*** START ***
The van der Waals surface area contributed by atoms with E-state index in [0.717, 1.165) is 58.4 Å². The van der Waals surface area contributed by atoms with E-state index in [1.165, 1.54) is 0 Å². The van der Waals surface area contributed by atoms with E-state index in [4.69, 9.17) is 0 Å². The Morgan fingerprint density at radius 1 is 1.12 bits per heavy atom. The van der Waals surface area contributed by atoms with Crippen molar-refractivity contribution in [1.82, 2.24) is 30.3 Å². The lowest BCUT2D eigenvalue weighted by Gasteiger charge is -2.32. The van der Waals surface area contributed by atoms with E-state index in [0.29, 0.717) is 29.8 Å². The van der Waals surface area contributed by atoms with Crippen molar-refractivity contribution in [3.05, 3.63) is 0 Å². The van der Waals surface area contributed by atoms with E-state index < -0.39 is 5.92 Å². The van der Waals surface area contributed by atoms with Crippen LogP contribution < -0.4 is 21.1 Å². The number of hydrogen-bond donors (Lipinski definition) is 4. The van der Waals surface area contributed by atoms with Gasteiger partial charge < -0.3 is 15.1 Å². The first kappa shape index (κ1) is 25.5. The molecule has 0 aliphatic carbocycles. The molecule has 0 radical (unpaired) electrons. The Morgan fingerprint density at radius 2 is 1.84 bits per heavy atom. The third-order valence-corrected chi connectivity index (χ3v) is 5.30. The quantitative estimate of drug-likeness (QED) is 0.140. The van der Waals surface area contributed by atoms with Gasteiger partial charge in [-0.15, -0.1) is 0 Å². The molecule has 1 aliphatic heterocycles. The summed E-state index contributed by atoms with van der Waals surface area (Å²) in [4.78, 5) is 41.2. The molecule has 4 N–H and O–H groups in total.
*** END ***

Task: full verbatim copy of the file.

The van der Waals surface area contributed by atoms with E-state index in [0.717, 1.165) is 58.4 Å². The van der Waals surface area contributed by atoms with E-state index in [1.165, 1.54) is 0 Å². The van der Waals surface area contributed by atoms with E-state index in [4.69, 9.17) is 0 Å². The Morgan fingerprint density at radius 1 is 1.12 bits per heavy atom. The van der Waals surface area contributed by atoms with Crippen molar-refractivity contribution in [1.82, 2.24) is 30.3 Å². The lowest BCUT2D eigenvalue weighted by Gasteiger charge is -2.32. The van der Waals surface area contributed by atoms with E-state index in [0.29, 0.717) is 29.8 Å². The van der Waals surface area contributed by atoms with Crippen molar-refractivity contribution in [3.05, 3.63) is 0 Å². The van der Waals surface area contributed by atoms with E-state index < -0.39 is 5.92 Å². The van der Waals surface area contributed by atoms with Crippen LogP contribution < -0.4 is 21.1 Å². The number of hydrogen-bond donors (Lipinski definition) is 4. The van der Waals surface area contributed by atoms with Gasteiger partial charge < -0.3 is 15.1 Å². The first kappa shape index (κ1) is 25.5. The molecule has 0 aliphatic carbocycles. The molecule has 0 radical (unpaired) electrons. The Morgan fingerprint density at radius 2 is 1.84 bits per heavy atom. The third-order valence-corrected chi connectivity index (χ3v) is 5.30. The quantitative estimate of drug-likeness (QED) is 0.140. The van der Waals surface area contributed by atoms with Gasteiger partial charge in [-0.15, -0.1) is 0 Å². The molecule has 1 aliphatic heterocycles. The summed E-state index contributed by atoms with van der Waals surface area (Å²) in [4.78, 5) is 41.2. The molecule has 4 N–H and O–H groups in total.